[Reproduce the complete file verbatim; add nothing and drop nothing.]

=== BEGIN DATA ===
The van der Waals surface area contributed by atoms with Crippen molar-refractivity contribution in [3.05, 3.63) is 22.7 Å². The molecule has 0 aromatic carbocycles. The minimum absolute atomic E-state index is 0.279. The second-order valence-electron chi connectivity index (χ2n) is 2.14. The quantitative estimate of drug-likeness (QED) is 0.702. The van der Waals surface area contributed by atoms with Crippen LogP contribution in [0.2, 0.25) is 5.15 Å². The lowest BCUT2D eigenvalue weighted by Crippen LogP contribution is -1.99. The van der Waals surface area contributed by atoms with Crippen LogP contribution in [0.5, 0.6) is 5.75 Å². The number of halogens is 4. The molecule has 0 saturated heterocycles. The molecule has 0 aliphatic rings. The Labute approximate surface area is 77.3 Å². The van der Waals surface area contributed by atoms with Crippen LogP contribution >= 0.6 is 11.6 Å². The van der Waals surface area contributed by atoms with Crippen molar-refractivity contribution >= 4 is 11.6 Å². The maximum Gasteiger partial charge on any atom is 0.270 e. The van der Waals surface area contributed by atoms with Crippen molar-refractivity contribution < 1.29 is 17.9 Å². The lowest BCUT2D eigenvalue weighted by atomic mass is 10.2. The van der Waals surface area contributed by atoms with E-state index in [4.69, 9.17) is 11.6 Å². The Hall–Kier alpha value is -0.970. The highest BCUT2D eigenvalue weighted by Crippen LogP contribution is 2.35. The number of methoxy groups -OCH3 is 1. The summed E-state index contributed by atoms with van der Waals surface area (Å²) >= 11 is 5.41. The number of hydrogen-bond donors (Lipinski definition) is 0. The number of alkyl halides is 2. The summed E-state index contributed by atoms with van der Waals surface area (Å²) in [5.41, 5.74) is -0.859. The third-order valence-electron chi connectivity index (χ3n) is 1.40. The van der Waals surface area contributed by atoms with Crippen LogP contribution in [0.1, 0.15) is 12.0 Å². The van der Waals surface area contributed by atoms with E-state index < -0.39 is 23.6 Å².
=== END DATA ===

The van der Waals surface area contributed by atoms with Crippen molar-refractivity contribution in [3.05, 3.63) is 22.7 Å². The molecule has 0 aromatic carbocycles. The minimum absolute atomic E-state index is 0.279. The second-order valence-electron chi connectivity index (χ2n) is 2.14. The quantitative estimate of drug-likeness (QED) is 0.702. The van der Waals surface area contributed by atoms with Crippen LogP contribution in [0.2, 0.25) is 5.15 Å². The lowest BCUT2D eigenvalue weighted by Crippen LogP contribution is -1.99. The van der Waals surface area contributed by atoms with Crippen LogP contribution in [0.5, 0.6) is 5.75 Å². The number of halogens is 4. The molecule has 0 saturated heterocycles. The molecule has 0 aliphatic rings. The Labute approximate surface area is 77.3 Å². The van der Waals surface area contributed by atoms with Crippen LogP contribution >= 0.6 is 11.6 Å². The van der Waals surface area contributed by atoms with Crippen molar-refractivity contribution >= 4 is 11.6 Å². The maximum Gasteiger partial charge on any atom is 0.270 e. The van der Waals surface area contributed by atoms with Crippen molar-refractivity contribution < 1.29 is 17.9 Å². The lowest BCUT2D eigenvalue weighted by atomic mass is 10.2. The van der Waals surface area contributed by atoms with E-state index in [4.69, 9.17) is 11.6 Å². The Hall–Kier alpha value is -0.970. The highest BCUT2D eigenvalue weighted by Crippen LogP contribution is 2.35. The number of methoxy groups -OCH3 is 1. The summed E-state index contributed by atoms with van der Waals surface area (Å²) >= 11 is 5.41. The number of hydrogen-bond donors (Lipinski definition) is 0. The number of alkyl halides is 2. The summed E-state index contributed by atoms with van der Waals surface area (Å²) in [5.41, 5.74) is -0.859. The third-order valence-electron chi connectivity index (χ3n) is 1.40. The van der Waals surface area contributed by atoms with Crippen LogP contribution in [0.1, 0.15) is 12.0 Å². The van der Waals surface area contributed by atoms with E-state index < -0.39 is 23.6 Å².